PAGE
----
If I had a dollar bill for every time someone said something to me along the lines of, “you know, I’ve never thought of you as ‘disabled’, Meriah, you just seem so NORMAL!’, well, I wouldn’t have a mountain of money piled up to my chin, but I’m sure it’d reach my knees (- I’m tall).
And it’s like…. HUH ??
I seem so “normal”?! Are the disabled so un-normal, so oddly abnormal that we’re like the Coneheads or something? Am I then like the “v”, all posing to be the same but really need to eat rodents at a certain time of the day (isn’t that what the V did? What was it? It was something weird, wasn’t it?) Do I have to do something in particular that will qualify me as ‘not normal’ enough and then I’ll fit right in with the disabled camp? Or do I just need to not walk to look “disabled”? Maybe throw in a little drool?
I don’t think I need to get into those tired conversations of “what is normal anyway” or even on the word, “disabled”.
In This Post You Will Find:
For what it’s worth, I think the word “disabled” is just flat-out stupid.
It used to really annoy me, the whole “dis-abled” , the implications of lack of able-ness, of broken-ness and all that, but then I struggled to come up with another word and couldn’t. And since the world is what it is right now, it’s useful to have a descriptive word for people like us, people that have something going on that makes functioning in a world that is built around a mainstream population that operates differently from us.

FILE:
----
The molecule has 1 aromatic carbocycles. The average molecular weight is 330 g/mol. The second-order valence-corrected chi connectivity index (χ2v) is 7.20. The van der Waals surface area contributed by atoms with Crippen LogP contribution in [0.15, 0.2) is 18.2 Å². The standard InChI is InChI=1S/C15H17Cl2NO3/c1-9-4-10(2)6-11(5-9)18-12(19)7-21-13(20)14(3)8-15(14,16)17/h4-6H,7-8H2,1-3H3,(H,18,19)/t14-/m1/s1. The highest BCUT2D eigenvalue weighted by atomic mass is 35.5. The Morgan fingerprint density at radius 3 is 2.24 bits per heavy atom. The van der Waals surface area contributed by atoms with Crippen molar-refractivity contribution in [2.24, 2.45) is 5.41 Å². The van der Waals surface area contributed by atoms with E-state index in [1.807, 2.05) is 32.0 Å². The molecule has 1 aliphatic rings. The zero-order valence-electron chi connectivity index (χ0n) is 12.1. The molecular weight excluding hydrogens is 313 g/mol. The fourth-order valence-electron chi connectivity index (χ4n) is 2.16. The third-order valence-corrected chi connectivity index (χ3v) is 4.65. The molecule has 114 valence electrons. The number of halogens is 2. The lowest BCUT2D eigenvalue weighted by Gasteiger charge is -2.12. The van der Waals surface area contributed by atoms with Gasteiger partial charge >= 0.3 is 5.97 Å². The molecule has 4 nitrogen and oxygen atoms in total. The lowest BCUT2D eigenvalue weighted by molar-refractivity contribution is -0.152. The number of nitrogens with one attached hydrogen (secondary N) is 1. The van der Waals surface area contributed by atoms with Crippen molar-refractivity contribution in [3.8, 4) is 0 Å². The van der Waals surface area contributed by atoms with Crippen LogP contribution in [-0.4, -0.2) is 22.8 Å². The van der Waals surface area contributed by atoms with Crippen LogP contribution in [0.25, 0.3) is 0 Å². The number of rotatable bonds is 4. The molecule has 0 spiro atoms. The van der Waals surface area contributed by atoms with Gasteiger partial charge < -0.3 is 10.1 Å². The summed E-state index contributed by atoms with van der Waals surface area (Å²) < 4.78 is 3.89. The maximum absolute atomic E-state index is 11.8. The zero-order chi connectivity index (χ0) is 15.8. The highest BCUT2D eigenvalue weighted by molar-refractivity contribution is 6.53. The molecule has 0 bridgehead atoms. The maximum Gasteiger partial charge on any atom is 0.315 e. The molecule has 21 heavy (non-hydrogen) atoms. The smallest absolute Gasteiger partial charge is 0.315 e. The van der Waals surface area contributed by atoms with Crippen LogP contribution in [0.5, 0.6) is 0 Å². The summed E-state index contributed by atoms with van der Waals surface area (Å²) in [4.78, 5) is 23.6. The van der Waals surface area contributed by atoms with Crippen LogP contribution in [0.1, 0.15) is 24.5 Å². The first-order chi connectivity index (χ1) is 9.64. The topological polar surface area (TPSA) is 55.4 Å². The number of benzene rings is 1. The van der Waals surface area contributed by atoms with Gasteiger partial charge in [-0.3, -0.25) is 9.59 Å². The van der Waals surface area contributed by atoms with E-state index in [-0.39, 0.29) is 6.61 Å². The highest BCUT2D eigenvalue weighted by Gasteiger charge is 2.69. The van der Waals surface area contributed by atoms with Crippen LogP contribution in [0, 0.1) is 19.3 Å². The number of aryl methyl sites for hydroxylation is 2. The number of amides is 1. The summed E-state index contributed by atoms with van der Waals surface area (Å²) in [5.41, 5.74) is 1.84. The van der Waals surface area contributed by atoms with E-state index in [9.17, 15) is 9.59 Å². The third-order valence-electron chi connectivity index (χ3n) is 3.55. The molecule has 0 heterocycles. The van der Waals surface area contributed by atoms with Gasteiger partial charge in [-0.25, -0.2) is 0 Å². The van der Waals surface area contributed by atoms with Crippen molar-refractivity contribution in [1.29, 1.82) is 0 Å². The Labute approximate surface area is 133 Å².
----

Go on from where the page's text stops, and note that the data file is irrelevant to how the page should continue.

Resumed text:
You know, a society that makes you telephone to solve problems, that is often inaccessible, that has rigid time frames, that insists that you be a certain way.
When you look at it that way – I am perfectly ‘normal’ – I’m not disabled – I’m just living in a society that is not made for me or others like me. I’m not yet living in a society that values what I’m bringing to the table.
But then, when I – or those like me – try to function in this society, we slam up against the wall of our ‘disability’. And it’s really not a question: yes, I am disabled in this here and now. Yes, my deafness, my TBI, narcolepsy, PTSD and auditory processing disorder do get in the way of functioning within these particular societal parameters. Yes, it is *really* fucking hard sometimes. REALLY fucking hard, you guys.
I’m still Meriah, though, you know? I still like Donna Summer, red saltwater sandals, bell-bottomed jeans, cheesy 80’s power ballads, the Kingston Trio, Haruki Murakami and Barbara Kingsolver novels, good graffiti, kimchi fried rice with bacon and crisp plums.
I’m disabled and I’m normal.
Or as normal as I’m ever going to be.
But I AM disabled.
And you know what else? I claim it. I’m proud of it.
I don’t want to “pass” anymore. I don’t want someone to think that telling me how “normal” I am – I sure don’t look disabled! – is some kind of compliment. Because it’s not.
By acknowledging my disability, I feel that my struggle is also acknowledged. By acknowledging my disability, I feel that my unique perspective and skills are given a nod. Saying that I don’t “seem disabled” is robbing me of my experience and it’s also telling me that you think people with disabilities are freaky and uncool or something.
And isn’t it about time we reframed our collective consciousness about disability? I mean, isn’t it time we remembered that some of the very coolest people ever to grace our planet were/are disabled? Hellllooooooooooooooooooooooooooo Albert Einstein, Frida Kahlo, Steve Jobs, Halle Barry, Cher, Franklin D. Roosevelt? Evelyn Glennie, Riva Lehrer, Harilyn Rousso, Simi Linton, Gavin Newsom (-yes!)? And, oh my God but it’s so easy to find disabled people in the arts! It’s almost like you throw a rock into a crowd at Hollywood or any given big-time art space and you are will land a few – because the disabled FLOCK to the arts; the arts are counted upon to be among the most welcoming spaces for us! So yeah, Tom Cruise, Catherine Zeta Jones – do they seem disabled?
And they are!
So I *do* think it’s time for a reframing.
– don’t you?